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Amoeba and Moheak's Song of the Week: The National's 'Graceless'

Posted by Billy Gil, June 17, 2013 08:46am | Post a Comment

moheakAmoeba has entered into a partnership with L.A.’s Moheak Radio to provide the Amoeba Song of the Week every week for a recorded segment to air on Moheak’s online radio station.

This week it’s The National’s “Graceless,” from the new National album, Trouble Will Find Me. The song is a prime example of how The National have upped the energy on their new album, as a steady post-punk groove charges along relentlessly, allowing a bleak piano line and bowing guitar to set the tone for Matt Beringer’s deeply intoned voice to paint a vivid image of self-doubt. A perfectly blended concoction of grit and class, “Graceless” is anything but.

the national trouble will find meA bit about Amoeba’s Song of the Week: Every week we’ll provide a song hand-selected by our own staff to Moheak Radio for a recorded segment that will run four times a day (at around 8 a.m., 1 p.m., 5:45 p.m. and once overnight). Besides hearing what our expert staff is into, you’ll get the chance to win prizes from Amoeba Music. The giveaways will happen once a week with announcements at least once every four hours leading up to the giveaway, which will take place on Moheak’s Facebook page. Check it out, support local/online radio and win some prizes along the way.

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Weekly Roundup: No Age, Imperial Teen, Superhumanoids, Cold Showers, Hunx and His Punx, Soft Metals, Flaamingos

Posted by Billy Gil, June 13, 2013 11:26am | Post a Comment

No Age – “C’mon Stimmung”

no age an objectLast week No Age revealed the cover art and tracklist for the upcoming An Object, out Aug. 20 on Sub Pop — you can preorder the album now on CD or LP. Now we’ve got the stunning first song from the album, “C’mon Stimmung.” It seems to carry the relatively cleaned-up sound of their last album, Everything in Between, as drummer Dean Spunt’s vocals come through with more clarity and depth than before, while guitarist Randy Randall indulges in the sort of My Bloody Valentine-style guitar mangling that snags us every time. No Age have also announced an upcoming tour, which will come through L.A. July 25 when the band plays Santa Monica Pier. They’ll also be in Berkeley Aug. 23 at the Art Museum and Pacific Film Archive, where they’ll appear with Sun Foot, Devin Gary & Ross.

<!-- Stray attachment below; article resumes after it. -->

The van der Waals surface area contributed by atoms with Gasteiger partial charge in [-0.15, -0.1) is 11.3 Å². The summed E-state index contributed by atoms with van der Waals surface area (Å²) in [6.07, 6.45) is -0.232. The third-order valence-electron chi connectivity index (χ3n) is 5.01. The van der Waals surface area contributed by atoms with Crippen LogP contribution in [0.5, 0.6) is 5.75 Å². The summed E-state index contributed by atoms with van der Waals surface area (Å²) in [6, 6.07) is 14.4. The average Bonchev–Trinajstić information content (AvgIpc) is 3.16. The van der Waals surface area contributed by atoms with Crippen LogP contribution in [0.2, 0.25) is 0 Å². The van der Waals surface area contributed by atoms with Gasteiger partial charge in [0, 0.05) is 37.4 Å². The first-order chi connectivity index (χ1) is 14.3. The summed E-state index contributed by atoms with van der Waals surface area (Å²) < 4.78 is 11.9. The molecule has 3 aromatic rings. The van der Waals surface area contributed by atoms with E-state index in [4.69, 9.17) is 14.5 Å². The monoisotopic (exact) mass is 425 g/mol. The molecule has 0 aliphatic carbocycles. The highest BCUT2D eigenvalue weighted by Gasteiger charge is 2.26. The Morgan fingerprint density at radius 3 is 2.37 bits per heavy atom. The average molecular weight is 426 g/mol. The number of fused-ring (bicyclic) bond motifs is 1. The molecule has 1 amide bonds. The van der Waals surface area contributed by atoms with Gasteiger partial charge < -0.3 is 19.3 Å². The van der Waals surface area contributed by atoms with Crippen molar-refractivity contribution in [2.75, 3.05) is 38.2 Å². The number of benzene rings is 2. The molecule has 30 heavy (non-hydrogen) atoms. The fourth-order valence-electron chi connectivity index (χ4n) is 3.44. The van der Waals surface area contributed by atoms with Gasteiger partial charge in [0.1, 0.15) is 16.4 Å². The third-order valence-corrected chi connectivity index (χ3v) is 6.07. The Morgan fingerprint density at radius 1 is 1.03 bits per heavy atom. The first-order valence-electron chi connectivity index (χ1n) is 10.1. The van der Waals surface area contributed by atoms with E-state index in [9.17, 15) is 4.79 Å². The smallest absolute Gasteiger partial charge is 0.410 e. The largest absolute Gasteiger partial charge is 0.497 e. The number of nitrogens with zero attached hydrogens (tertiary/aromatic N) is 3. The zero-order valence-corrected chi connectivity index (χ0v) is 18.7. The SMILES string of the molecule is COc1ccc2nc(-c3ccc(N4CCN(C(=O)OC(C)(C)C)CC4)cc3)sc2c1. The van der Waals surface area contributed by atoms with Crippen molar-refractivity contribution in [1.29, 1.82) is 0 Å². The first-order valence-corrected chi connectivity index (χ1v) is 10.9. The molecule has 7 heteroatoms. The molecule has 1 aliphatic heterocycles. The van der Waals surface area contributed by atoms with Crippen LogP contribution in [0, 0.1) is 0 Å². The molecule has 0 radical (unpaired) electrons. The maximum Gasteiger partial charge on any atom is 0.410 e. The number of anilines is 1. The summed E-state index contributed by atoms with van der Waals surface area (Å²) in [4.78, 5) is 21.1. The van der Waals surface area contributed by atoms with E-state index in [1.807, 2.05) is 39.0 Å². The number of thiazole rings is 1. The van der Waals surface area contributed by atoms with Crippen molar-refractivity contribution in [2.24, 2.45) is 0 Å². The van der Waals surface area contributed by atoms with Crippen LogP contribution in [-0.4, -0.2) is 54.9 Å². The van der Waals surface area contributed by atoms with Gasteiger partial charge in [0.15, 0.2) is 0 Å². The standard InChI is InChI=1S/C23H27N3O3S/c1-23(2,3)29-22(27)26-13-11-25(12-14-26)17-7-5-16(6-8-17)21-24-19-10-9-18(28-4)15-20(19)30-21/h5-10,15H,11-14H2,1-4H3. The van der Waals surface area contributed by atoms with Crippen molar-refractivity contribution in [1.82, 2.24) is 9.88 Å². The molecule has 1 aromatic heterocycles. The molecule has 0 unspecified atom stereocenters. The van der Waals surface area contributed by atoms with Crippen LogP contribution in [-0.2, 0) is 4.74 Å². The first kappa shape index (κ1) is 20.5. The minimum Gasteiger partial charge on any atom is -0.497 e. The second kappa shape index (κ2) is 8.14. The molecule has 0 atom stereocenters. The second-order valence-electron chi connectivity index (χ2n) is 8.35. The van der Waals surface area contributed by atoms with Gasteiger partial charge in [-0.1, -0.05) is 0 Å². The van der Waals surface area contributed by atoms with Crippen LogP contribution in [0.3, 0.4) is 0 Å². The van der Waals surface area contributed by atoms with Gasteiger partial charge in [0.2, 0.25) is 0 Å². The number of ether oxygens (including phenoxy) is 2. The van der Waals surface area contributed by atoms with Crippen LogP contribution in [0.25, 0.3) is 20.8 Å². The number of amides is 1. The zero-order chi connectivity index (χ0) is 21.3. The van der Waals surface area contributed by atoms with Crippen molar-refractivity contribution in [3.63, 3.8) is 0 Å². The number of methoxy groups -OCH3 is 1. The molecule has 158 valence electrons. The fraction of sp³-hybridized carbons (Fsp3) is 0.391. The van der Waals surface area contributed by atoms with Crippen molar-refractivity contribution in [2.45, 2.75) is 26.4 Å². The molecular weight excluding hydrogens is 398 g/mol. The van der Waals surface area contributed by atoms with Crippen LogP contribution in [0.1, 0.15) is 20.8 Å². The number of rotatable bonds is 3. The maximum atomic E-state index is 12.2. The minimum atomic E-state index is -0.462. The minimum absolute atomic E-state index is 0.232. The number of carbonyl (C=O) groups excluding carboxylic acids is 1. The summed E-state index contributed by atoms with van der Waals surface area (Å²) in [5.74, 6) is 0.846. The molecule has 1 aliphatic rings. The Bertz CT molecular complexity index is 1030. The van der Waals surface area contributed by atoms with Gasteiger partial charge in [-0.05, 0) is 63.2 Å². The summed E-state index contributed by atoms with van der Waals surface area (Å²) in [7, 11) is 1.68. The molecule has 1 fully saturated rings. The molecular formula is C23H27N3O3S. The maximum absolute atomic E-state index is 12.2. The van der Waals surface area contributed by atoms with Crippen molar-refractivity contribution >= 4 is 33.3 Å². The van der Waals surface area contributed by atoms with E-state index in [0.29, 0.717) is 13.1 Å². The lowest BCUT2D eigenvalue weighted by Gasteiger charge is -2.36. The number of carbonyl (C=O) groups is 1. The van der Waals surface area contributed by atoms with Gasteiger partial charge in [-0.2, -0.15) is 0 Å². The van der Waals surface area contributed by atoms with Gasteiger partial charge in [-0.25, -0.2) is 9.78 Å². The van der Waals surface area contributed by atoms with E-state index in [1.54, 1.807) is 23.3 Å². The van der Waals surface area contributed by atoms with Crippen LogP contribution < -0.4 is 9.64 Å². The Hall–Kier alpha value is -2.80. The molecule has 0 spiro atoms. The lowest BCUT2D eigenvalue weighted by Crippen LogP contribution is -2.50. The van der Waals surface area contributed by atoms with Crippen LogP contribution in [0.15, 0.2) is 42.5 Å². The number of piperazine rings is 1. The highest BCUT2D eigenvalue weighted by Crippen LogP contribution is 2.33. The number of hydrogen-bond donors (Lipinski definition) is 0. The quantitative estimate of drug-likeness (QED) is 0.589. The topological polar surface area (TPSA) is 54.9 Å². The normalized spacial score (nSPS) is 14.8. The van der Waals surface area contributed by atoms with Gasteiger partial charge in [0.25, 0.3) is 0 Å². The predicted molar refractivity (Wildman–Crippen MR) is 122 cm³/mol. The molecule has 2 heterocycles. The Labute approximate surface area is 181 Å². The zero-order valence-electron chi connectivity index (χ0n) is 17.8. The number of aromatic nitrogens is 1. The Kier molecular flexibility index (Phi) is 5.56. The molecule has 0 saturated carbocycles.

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Amoeba Contest Winners Share the Love

Posted by Billy Gil, June 11, 2013 03:03pm | Post a Comment

she and him contestWith all the happenings at Amoeba, it’s easy to miss some of our contests, but we’re always holding some sort of contest. In fact, right now we’re holding two — enter to win tickets to see She & Him June 23 at the Hollywood Bowl (enter by June 17; more info here) and enter to win a pair of passes to the First City Festival Aug. 24-25 in Monterey, Calif., with Modest Mouse, Beach House, Passion Pit, MGMT and more (enter by June 24; more info here).

richard amoebaOur recent winners have been enjoying their spoils from various contests. Richard E. recently won tickets to see Mumford & Sons at the Hollywood Bowl. Says Richard: “The show was great! I was only really familiar with Mumford & Sons from their Grammy appearance, but my wife has been a fan for quite a while. Her enjoyment was really infectious and I’ve found myself humming songs since the show. We had a fantastic time. I have always been a person that would see any kind of live music, and this show really paid off!”